Missouri GOP Cheats Ron Paul

I’m a native of Missouri and went to college at Washington University in St. Louis, where I was involved in the College Republicans. For a time, I was secretary of the Missouri Federation of College Republicans, too. So I know how things work in the Missouri GOP, and I know that there are some utterly corrupt people in it. I wasn’t surprised when Gov. Matt Blunt, a Republican, decided he wouldn’t be running for re-election. He’s a rotten egg.

Needless to say, the establishment in the Missouri Republican Party doesn’t like the idea of Ron Paul Republicans coming in and getting elected as delegates to the state convention. Ron Paul supporters won fair and square in the Show Me state’s recent caucuses, but the crooks infesting the party don’t want to accept the result, and they’re trying to disqualify the Ron Paul delegates. Here’s the Paul campaign’s press release on what’s going on:

ARLINGTON, VIRGINIA – The Ron Paul campaign has been receiving reports that Missouri GOP rules have been violated in the set-up and execution of several county Republican caucuses. Ron Paul supporters in Missouri have been attending their county caucuses and electing Ron Paul delegates to be seated at the Missouri Republican State Convention. However, there are concerns that many Ron Paul delegates to the Missouri Republican State Convention were disenfranchised and not properly seated.

On Thursday, March 20, campaign field director Debbie Hopper visited the Missouri state GOP headquarters to request a copy of the records needed to obtain the information to file challenges. She was told in front of witnesses that she could not view the report. To obtain the needed information, Ms. Hopper then used the contact information of county chairs listed on the state GOP website. On Saturday, March 22, the webpage containing their contact information had been removed.

The Paul campaign believes that a handful of GOP officials are playing machine politics and breaking their own rules to disenfranchise Paul supporters.

“The Republican party is in trouble and needs more participants in 2008, not less,” said campaign manger Lew Moore. “It makes no sense for Missouri party leaders to exclude and marginalize the new activists they badly need to work at every level this fall.”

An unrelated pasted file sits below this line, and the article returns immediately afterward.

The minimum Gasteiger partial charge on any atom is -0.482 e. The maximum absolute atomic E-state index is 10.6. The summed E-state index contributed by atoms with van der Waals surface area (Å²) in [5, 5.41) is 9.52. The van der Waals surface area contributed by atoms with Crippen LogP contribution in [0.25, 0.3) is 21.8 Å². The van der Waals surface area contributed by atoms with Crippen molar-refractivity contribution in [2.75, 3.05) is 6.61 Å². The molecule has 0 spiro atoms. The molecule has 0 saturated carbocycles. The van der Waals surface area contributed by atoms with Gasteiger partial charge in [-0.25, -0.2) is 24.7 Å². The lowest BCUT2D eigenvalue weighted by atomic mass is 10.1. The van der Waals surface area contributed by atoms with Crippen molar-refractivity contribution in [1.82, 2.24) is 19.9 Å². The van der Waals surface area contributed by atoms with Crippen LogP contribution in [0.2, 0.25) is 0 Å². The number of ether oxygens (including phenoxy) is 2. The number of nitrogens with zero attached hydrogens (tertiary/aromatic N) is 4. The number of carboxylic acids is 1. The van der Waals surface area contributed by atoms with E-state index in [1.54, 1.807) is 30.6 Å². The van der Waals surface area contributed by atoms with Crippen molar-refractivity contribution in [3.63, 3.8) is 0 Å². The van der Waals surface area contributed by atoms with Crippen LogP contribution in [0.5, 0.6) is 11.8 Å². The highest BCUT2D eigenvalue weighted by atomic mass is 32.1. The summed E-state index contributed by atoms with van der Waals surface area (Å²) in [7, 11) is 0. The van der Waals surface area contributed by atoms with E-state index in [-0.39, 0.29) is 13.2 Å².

Republican presidential candidate and Texas Congressman Ron Paul’s supporters have been highly successful in several Missouri counties. In St. Charles County (suburb of St. Louis), Paul supporters filled 241 of the 274 country Republican delegate slots. In Jackson County (Kansas City), Paul supporters filled 162 of 187 delegate slots. And in Greene County (Springfield), Paul supporters filled 72 of 112 delegate slots.


The Downfall of Tim Goeglein

Another White House staffer falls from grace. This time it’s Tim Goeglein, the administration’s liaison to the conservative movement. He’d been writing an occasional column for the Fort Worth Wayne News Sentinel for no pay and with no deadline pressure. But still he plagiarized, stealing liberally from Jeffrey Hart and other authors, as a hostile blogger discovered.

Most of the media coverage of the Goeglein scandal has emphasized that he was the White House’s point man for contact with the religious Right, and some accounts even credit him with the landslide religious turnout for Bush in 2004. Goeglein reached out beyond the usual Bush constituencies, however. He interpreted his role as liaison to conservatives to include at least a little liasing with paleoconservatives. One paleo professor of my acquaintance received a friendly note from Goeglein about a book the prof had written (though he wasn’t flattered by Goeglein’s attention) and a certain paleo editor received a cordial invitation to lunch with Goeglein. Was the White House just trying to curry favor with its right-wing critics or, as one of my friends suspects, was Goeglein just too stupid to see the difference between Bushism and paleo-ism? I like to be charitable and think that Goeglein took a genuine interest in paleo thought, but that’s moot now.